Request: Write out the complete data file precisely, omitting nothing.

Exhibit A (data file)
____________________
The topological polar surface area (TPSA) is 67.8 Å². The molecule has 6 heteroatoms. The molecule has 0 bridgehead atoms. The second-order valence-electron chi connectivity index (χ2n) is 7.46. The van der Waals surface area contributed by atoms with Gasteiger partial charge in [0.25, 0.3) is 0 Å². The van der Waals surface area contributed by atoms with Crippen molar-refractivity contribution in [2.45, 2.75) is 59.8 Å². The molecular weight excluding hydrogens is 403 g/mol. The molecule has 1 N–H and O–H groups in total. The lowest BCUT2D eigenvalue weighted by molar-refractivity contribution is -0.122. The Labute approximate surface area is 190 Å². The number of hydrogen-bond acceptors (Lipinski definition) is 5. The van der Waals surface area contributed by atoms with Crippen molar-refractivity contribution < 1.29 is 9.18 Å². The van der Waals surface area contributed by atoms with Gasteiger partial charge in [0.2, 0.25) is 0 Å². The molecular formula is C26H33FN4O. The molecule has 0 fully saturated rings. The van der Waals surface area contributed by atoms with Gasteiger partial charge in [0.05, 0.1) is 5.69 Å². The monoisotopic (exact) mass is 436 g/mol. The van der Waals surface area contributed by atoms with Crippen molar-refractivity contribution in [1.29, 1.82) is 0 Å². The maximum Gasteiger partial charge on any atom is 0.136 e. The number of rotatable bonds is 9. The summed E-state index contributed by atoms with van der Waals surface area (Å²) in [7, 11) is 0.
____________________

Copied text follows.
The topological polar surface area (TPSA) is 67.8 Å². The molecule has 6 heteroatoms. The molecule has 0 bridgehead atoms. The second-order valence-electron chi connectivity index (χ2n) is 7.46. The van der Waals surface area contributed by atoms with Gasteiger partial charge in [0.25, 0.3) is 0 Å². The van der Waals surface area contributed by atoms with Crippen molar-refractivity contribution in [2.45, 2.75) is 59.8 Å². The molecular weight excluding hydrogens is 403 g/mol. The molecule has 1 N–H and O–H groups in total. The lowest BCUT2D eigenvalue weighted by molar-refractivity contribution is -0.122. The Labute approximate surface area is 190 Å². The number of hydrogen-bond acceptors (Lipinski definition) is 5. The van der Waals surface area contributed by atoms with Crippen molar-refractivity contribution < 1.29 is 9.18 Å². The van der Waals surface area contributed by atoms with Gasteiger partial charge in [0.2, 0.25) is 0 Å². The molecular formula is C26H33FN4O. The molecule has 0 fully saturated rings. The van der Waals surface area contributed by atoms with Gasteiger partial charge in [0.05, 0.1) is 5.69 Å². The monoisotopic (exact) mass is 436 g/mol. The van der Waals surface area contributed by atoms with Crippen molar-refractivity contribution in [1.29, 1.82) is 0 Å². The maximum Gasteiger partial charge on any atom is 0.136 e. The number of rotatable bonds is 9. The summed E-state index contributed by atoms with van der Waals surface area (Å²) in [7, 11) is 0.